Edward was in line to get gifts for his kids.
He was young, maybe 25. Black hair, brown skin, dark eyes. His accent was Hispanic.
He watched us white ladies for a minute, seeing us struggle to communicate clearly with the Hispanic ladies in line. Our spotty Spanish and their minuscule English couldn’t cross every barrier.
So when it was my turn to sign up Edward, he explained he could speak both English and Spanish. If we needed him to help translate, he was available.
I immediately answered yes. I asked how to say this and that. He would tell me, distinguishing the nuance between Guatemalan Spanish and Mexican Spanish.
That’s when I asked where he was from, wondering which Spanish he knew best.
And he told me: I am an American.
Oh. Of course. We moved on, kept talking.
But my mind couldn’t let it go.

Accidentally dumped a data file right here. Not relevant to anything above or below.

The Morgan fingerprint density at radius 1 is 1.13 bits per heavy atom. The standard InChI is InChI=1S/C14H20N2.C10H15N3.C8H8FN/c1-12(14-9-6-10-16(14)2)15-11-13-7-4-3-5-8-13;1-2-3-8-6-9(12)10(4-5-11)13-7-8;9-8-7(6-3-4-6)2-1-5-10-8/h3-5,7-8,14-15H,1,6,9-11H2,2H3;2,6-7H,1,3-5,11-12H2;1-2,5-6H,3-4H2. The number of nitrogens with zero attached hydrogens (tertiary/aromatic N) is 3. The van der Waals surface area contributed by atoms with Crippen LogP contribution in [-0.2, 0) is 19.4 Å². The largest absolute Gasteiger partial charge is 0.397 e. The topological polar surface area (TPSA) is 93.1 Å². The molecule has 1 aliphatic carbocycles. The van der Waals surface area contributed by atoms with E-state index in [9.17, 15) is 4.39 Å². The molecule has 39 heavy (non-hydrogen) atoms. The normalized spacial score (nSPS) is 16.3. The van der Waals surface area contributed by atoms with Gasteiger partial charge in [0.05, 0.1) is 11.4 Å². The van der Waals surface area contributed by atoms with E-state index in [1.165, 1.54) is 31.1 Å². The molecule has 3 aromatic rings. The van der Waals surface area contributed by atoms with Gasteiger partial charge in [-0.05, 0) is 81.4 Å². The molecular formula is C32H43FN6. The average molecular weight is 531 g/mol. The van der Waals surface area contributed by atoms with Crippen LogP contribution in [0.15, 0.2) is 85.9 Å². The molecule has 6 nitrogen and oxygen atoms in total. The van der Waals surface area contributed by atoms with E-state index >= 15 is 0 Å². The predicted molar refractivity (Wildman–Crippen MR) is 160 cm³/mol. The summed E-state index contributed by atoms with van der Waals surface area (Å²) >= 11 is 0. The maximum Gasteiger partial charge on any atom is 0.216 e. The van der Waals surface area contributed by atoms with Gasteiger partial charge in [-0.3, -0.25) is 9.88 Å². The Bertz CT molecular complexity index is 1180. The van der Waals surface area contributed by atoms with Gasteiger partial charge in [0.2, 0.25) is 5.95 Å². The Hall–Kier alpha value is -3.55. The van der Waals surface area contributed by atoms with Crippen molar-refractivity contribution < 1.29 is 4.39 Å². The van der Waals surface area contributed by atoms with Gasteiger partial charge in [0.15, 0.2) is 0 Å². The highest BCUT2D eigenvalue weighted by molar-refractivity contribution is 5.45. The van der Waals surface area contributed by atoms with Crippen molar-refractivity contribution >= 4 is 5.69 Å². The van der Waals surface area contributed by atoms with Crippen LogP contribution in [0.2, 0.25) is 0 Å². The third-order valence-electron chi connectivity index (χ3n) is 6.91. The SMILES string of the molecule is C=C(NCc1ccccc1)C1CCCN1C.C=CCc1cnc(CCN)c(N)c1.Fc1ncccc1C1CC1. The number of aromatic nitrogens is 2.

So on my third or fourth trip to ask Edward a translation question, I finally said it:
“I have to apologize. I feel bad I asked where you were from. I just assumed you weren’t from here.”
Edward just laughed. He said he gets that all the time.
I shouldn’t just assume.
It’s easy to jump to conclusions, whether about ethnicity or income or religious beliefs.
Just because someone doesn’t look like me or sound like me doesn’t mean that he’s not like me. Edward and I likely had more in common, both as American citizens, than we had differences.
Maybe God created us all to look a little different on our outsides so we’d look a little closer at our insides.
- To spot our similarities.
- To discover our distinctions.
- To practice our principles.
I was thankful for Edward’s grace. He gave it freely. So I jumped on it freely.
But I haven’t forgotten it. I want to learn from it.
In the future, I want to jump quicker to grace and jump slower to conclusions.
* * *
When have you jumped too quickly to the wrong conclusion? When have you been given grace? Please share in the comments.
- Are You Available?
- Poor in Spirit, Rich in Grace